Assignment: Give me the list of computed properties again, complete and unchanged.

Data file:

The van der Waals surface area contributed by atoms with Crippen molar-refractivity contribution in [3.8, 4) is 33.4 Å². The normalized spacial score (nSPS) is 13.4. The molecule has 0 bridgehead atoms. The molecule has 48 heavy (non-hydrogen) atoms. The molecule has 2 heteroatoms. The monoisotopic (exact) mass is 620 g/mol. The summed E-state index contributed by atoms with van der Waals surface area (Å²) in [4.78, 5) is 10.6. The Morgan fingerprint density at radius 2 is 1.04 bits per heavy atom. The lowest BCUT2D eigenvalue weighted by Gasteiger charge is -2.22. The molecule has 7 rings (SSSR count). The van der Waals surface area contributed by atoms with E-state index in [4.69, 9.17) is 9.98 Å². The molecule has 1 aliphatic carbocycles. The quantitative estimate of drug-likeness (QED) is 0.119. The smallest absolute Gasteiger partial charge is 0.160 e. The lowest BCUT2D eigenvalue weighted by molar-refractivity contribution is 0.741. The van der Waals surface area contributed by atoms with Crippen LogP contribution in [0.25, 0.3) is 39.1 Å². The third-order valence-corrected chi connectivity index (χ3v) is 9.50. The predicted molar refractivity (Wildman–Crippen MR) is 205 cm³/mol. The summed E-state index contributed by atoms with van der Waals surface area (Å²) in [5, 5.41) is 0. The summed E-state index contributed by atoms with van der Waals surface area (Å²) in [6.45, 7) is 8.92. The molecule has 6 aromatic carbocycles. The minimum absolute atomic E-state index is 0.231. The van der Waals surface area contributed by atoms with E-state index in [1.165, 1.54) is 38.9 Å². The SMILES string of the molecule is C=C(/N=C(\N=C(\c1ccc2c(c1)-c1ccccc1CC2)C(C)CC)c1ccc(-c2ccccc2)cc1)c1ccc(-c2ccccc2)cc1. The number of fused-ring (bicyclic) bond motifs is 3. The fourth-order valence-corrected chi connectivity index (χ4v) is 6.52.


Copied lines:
The van der Waals surface area contributed by atoms with Crippen molar-refractivity contribution in [3.8, 4) is 33.4 Å². The normalized spacial score (nSPS) is 13.4. The molecule has 0 bridgehead atoms. The molecule has 48 heavy (non-hydrogen) atoms. The molecule has 2 heteroatoms. The monoisotopic (exact) mass is 620 g/mol. The summed E-state index contributed by atoms with van der Waals surface area (Å²) in [4.78, 5) is 10.6. The Morgan fingerprint density at radius 2 is 1.04 bits per heavy atom. The lowest BCUT2D eigenvalue weighted by Gasteiger charge is -2.22. The molecule has 7 rings (SSSR count). The van der Waals surface area contributed by atoms with E-state index in [4.69, 9.17) is 9.98 Å². The molecule has 1 aliphatic carbocycles. The quantitative estimate of drug-likeness (QED) is 0.119. The smallest absolute Gasteiger partial charge is 0.160 e. The lowest BCUT2D eigenvalue weighted by molar-refractivity contribution is 0.741. The van der Waals surface area contributed by atoms with Crippen LogP contribution in [0.25, 0.3) is 39.1 Å². The third-order valence-corrected chi connectivity index (χ3v) is 9.50. The predicted molar refractivity (Wildman–Crippen MR) is 205 cm³/mol. The summed E-state index contributed by atoms with van der Waals surface area (Å²) in [5, 5.41) is 0. The summed E-state index contributed by atoms with van der Waals surface area (Å²) in [6.45, 7) is 8.92. The molecule has 6 aromatic carbocycles. The minimum absolute atomic E-state index is 0.231. The van der Waals surface area contributed by atoms with E-state index in [1.165, 1.54) is 38.9 Å². The SMILES string of the molecule is C=C(/N=C(\N=C(\c1ccc2c(c1)-c1ccccc1CC2)C(C)CC)c1ccc(-c2ccccc2)cc1)c1ccc(-c2ccccc2)cc1. The number of fused-ring (bicyclic) bond motifs is 3. The fourth-order valence-corrected chi connectivity index (χ4v) is 6.52.